Building Effective Partnerships Between the Public Workforce System and Faith-based and Community Organizations
Below are excerpts, summarized content, and tools from the full Project Reach Out: Building Effective Partnerships
between the Public Workforce System and Faith-based and Community Organizations
Since 2001, the Department of Labor (DOL)’s Employment and Training Administration, in collaboration with DOL’s Center for Faith-Based and Community Initiatives, has invested in numerous pilot programs to increase active and committed partnerships between the Workforce system and FBCOs, and to utilize the strengths of FBCOs to serve One-Stop customers.
An example of this work is DOL’s collaboration with Seedco. In 1998, with startup financial support from the New York Community Trust and DOL, Seedco established a network of FBCOs in New York City. The network now includes 53 FBCOs (both financial and non-financial partners) that collectively provide workforce services to thousands of jobseekers with severe employment and retention barriers, including One-Stop customers. Based on the success of this work, in spring of 2007, Seedco received a contract from the Tennessee Department of Human Services to create a Memphis-based FBCO network.
In 2005, based on Seedco’s success in running our FBCO network model in NYC, DOL invited Seedco to carry out a national initiative called Project Reach Out (PRO) to strengthen the capacity of five different WIBs and One-Stop operators across the country to create formal relationships with local FBCOs.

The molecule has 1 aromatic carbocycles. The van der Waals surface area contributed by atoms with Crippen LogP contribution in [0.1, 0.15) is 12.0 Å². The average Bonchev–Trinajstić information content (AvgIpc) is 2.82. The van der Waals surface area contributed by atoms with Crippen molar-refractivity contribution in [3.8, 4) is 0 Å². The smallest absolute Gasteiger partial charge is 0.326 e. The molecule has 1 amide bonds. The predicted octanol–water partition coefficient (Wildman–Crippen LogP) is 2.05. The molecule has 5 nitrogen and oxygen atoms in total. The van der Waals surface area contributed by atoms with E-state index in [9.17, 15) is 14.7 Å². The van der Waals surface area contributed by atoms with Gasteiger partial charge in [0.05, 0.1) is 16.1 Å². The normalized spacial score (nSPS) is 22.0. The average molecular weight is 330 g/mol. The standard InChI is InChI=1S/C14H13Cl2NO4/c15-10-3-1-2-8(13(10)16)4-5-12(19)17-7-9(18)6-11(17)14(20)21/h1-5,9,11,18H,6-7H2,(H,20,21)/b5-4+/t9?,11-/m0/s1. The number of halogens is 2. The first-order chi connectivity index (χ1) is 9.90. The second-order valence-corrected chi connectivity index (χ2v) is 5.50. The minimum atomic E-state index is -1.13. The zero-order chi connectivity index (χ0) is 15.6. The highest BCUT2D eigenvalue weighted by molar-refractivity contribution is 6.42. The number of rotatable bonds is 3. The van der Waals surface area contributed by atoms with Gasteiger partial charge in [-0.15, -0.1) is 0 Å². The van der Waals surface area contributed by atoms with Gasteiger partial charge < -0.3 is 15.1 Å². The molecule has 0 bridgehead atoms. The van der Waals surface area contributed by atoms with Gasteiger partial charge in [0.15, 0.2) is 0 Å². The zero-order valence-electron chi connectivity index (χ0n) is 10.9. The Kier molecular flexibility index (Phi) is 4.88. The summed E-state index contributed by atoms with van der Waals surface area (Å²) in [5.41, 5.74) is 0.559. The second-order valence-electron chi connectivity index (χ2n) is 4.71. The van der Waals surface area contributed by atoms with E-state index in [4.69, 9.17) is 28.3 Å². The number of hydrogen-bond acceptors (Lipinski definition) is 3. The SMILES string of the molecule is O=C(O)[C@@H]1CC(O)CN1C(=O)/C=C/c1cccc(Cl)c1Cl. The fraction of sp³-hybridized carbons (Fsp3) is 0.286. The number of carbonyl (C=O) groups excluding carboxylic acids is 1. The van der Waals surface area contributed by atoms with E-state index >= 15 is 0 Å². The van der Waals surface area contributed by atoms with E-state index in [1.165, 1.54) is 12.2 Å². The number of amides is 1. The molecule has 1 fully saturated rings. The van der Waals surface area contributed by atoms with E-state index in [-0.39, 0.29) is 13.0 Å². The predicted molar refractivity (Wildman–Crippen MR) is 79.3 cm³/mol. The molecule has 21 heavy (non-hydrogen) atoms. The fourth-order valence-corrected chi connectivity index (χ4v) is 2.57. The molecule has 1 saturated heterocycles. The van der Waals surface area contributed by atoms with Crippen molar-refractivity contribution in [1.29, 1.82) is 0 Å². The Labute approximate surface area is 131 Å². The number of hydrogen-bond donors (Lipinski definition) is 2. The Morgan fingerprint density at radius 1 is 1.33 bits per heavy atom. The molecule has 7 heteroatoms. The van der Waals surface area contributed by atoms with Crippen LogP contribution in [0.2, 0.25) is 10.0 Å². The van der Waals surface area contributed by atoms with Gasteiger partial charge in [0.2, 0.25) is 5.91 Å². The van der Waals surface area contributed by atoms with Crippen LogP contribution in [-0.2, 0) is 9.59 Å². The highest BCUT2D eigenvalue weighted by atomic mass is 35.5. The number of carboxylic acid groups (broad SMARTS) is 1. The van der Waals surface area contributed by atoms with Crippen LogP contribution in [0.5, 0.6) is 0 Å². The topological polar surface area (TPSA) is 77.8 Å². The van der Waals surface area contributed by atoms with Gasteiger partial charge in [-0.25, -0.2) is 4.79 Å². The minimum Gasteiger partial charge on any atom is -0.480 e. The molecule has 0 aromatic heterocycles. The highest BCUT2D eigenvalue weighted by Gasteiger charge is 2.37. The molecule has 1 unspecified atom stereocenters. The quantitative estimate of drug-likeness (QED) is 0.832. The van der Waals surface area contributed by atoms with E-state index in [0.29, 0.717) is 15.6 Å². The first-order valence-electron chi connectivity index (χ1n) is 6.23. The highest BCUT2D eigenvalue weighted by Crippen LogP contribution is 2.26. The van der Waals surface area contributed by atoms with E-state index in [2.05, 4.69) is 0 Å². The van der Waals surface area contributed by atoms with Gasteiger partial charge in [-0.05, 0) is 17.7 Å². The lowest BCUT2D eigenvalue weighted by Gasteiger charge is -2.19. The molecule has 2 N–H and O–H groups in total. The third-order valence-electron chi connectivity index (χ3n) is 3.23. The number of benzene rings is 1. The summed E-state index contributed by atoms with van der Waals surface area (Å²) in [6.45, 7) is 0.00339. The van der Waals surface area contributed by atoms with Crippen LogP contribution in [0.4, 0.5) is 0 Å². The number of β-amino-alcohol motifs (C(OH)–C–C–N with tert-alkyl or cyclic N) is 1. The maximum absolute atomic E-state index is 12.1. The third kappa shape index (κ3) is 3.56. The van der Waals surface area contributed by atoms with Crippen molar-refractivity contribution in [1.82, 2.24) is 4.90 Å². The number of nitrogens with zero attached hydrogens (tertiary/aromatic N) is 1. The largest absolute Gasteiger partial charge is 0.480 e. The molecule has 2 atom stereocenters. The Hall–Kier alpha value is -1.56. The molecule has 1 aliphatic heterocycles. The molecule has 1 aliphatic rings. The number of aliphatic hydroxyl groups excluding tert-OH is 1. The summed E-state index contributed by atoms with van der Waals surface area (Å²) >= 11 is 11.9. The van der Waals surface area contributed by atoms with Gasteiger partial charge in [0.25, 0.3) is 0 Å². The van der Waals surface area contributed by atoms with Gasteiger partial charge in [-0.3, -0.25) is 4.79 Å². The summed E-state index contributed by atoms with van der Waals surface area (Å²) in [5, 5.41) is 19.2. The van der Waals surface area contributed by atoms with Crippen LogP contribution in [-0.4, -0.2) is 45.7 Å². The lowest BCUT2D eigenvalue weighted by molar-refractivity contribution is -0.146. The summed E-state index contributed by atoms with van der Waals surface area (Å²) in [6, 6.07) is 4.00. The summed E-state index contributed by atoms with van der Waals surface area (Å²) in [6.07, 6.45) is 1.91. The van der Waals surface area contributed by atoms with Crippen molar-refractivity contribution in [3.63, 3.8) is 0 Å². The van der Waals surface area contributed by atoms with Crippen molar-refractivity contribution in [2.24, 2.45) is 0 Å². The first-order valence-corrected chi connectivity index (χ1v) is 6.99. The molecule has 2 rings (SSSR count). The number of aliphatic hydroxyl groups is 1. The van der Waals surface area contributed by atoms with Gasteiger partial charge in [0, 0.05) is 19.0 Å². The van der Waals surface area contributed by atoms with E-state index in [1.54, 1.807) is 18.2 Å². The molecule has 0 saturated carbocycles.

Through PRO, Seedco spent 18 months providing intensive technical assistance (TA) to five WIBs and One-Stop operators, assisting them in developing formal FBCO referral networks that could eventually evolve into financial relationships with proven FBCO providers. The Guide provides direction on how WIBs, FBCOs, and One-Stops develop their own partnerships in order to improve outcomes for One-Stop customers.
The network now includes both financial and non-financial partners that collectively provide workforce services to thousands of job seekers with severe employment and retention barriers, including One-Stop customers.
Step-by-Step Guidance and Tools
Below is step-by-by step guidance on developing and implementing a FBCO network. Each step draws on lessons from the PRO WIBs and Seedco’s experience. A summary of the content appears below. Relevant tools and sample partnership documents are included at www.seedco.org/pro_toolkit
Step 1: Identify One-Stop Goals and Examine Types of Partnerships that will best meet the needs of your WIB or One-Stop
When planning FBCO partnerships, the WIB or One-Stop Operator should first and foremost consider their organization's needs and how those needs can be met through partnership. Meeting a specific One-Stop or WIB need should be the engine that drives this process, and the design and execution of the effort should work towards this goal.
Step 2: Self-assess readiness for developing formal FBCO partnerships
While it is important for the proposed FBCO partnership to meet a critical need for you as a One-Stop operator or WIB, satisfying this threshold does not ensure the success of such a partnership. Equally important is the One-Stop operator’s and/or WIB’s self-assessment of its own readiness and ability to take on new partnerships. Several factors should be taken into account as part of this self-assessment process, including: political or funding environment, organizational buy-in and anticipating barriers to sustained commitment, and assessing available staff resources.